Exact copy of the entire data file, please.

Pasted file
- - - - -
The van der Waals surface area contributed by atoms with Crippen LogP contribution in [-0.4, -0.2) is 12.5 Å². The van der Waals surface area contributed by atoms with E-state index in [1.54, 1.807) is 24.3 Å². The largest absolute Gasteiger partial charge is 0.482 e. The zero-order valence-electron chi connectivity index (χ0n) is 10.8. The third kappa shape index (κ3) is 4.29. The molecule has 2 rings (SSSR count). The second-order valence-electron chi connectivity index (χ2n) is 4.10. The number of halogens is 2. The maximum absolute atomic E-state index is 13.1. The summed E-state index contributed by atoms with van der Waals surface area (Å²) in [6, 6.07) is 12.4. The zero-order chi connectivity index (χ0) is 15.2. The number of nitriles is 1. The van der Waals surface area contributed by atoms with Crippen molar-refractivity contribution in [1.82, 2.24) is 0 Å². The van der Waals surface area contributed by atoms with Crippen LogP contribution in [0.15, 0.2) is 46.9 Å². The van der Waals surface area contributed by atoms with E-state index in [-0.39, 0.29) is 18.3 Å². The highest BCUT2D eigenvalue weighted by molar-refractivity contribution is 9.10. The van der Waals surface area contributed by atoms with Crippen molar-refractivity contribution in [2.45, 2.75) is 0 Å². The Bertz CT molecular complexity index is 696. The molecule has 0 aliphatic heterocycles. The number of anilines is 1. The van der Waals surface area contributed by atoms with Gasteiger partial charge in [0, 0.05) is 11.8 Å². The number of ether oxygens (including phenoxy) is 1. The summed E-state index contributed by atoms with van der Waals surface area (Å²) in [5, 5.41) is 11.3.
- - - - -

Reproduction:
The van der Waals surface area contributed by atoms with Crippen LogP contribution in [-0.4, -0.2) is 12.5 Å². The van der Waals surface area contributed by atoms with E-state index in [1.54, 1.807) is 24.3 Å². The largest absolute Gasteiger partial charge is 0.482 e. The zero-order valence-electron chi connectivity index (χ0n) is 10.8. The third kappa shape index (κ3) is 4.29. The molecule has 2 rings (SSSR count). The second-order valence-electron chi connectivity index (χ2n) is 4.10. The number of halogens is 2. The maximum absolute atomic E-state index is 13.1. The summed E-state index contributed by atoms with van der Waals surface area (Å²) in [6, 6.07) is 12.4. The zero-order chi connectivity index (χ0) is 15.2. The number of nitriles is 1. The van der Waals surface area contributed by atoms with Crippen molar-refractivity contribution in [1.82, 2.24) is 0 Å². The van der Waals surface area contributed by atoms with Crippen LogP contribution in [0.15, 0.2) is 46.9 Å². The van der Waals surface area contributed by atoms with E-state index in [-0.39, 0.29) is 18.3 Å². The highest BCUT2D eigenvalue weighted by molar-refractivity contribution is 9.10. The van der Waals surface area contributed by atoms with Crippen molar-refractivity contribution in [2.45, 2.75) is 0 Å². The Bertz CT molecular complexity index is 696. The molecule has 0 aliphatic heterocycles. The number of anilines is 1. The van der Waals surface area contributed by atoms with Gasteiger partial charge in [0, 0.05) is 11.8 Å². The number of ether oxygens (including phenoxy) is 1. The summed E-state index contributed by atoms with van der Waals surface area (Å²) in [5, 5.41) is 11.3.